Jeff Kindleysides, founder of design agency Checkland Kindleysides, agrees: “The challenges are to create spaces that are malleable and adaptable, but at the same time practical and commercially viable. We live in an information rich world where we have access to most things online and on demand. Designers, architects and retailers need to recognise more the power of human interaction, empathy and connection.”
He points out that this creates opportunities to create retail and brand spaces that are environments in which to “socialise, connect and learn, as well as shop”.
Although online shopping continues to grow in popularity, stores are still the channel of choice for fashion and footwear consumers, a recent study by Drapers shows. Given the growing emphasis on experiential retail, there is therefore a lot of pressure on designers to come up with creative and cost-effective new ideas. If they get it right, the opportunities are endless: they can enable retailers to offer a more immersive, connected experience, which removes barriers to purchase and creates a more memorable brand experience.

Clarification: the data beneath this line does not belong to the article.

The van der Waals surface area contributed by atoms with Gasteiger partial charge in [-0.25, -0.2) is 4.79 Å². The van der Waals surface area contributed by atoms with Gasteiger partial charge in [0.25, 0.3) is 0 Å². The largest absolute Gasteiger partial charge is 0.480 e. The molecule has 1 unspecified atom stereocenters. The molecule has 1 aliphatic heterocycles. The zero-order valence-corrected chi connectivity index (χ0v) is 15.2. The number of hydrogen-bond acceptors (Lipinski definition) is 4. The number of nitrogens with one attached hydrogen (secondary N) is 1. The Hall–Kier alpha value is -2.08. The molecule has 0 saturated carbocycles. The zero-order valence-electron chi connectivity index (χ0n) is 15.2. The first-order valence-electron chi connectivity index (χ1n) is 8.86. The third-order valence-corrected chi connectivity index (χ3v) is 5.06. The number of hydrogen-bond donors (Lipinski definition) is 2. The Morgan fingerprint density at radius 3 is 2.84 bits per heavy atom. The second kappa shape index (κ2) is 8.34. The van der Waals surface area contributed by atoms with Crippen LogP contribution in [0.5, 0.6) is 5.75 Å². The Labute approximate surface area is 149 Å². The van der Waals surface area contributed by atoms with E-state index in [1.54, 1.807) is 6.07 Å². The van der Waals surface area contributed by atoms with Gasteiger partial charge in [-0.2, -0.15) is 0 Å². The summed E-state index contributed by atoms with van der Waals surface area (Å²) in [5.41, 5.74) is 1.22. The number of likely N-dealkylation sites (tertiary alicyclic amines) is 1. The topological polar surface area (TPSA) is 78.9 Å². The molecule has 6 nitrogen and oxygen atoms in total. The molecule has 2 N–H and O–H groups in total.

Here, we look at two examples of how retailers are ramping up the experience for consumers.
Harvey Nichols, Knightsbridge
For luxury retailers like Harvey Nichols, it is well worth the investment to create an in-store environment that keeps its customers coming back.
“With the growth of online it is more important than ever to create stores that are inspiring and engaging,” says group stores and trading director Paul Finucane. “We want our customers coming to us and staying for the whole day, enjoying a shopping experience with our style advisers, visiting the beauty lounge and enjoying the latest beauty treatment, and then meeting friends for a drink or dinner in the evening.”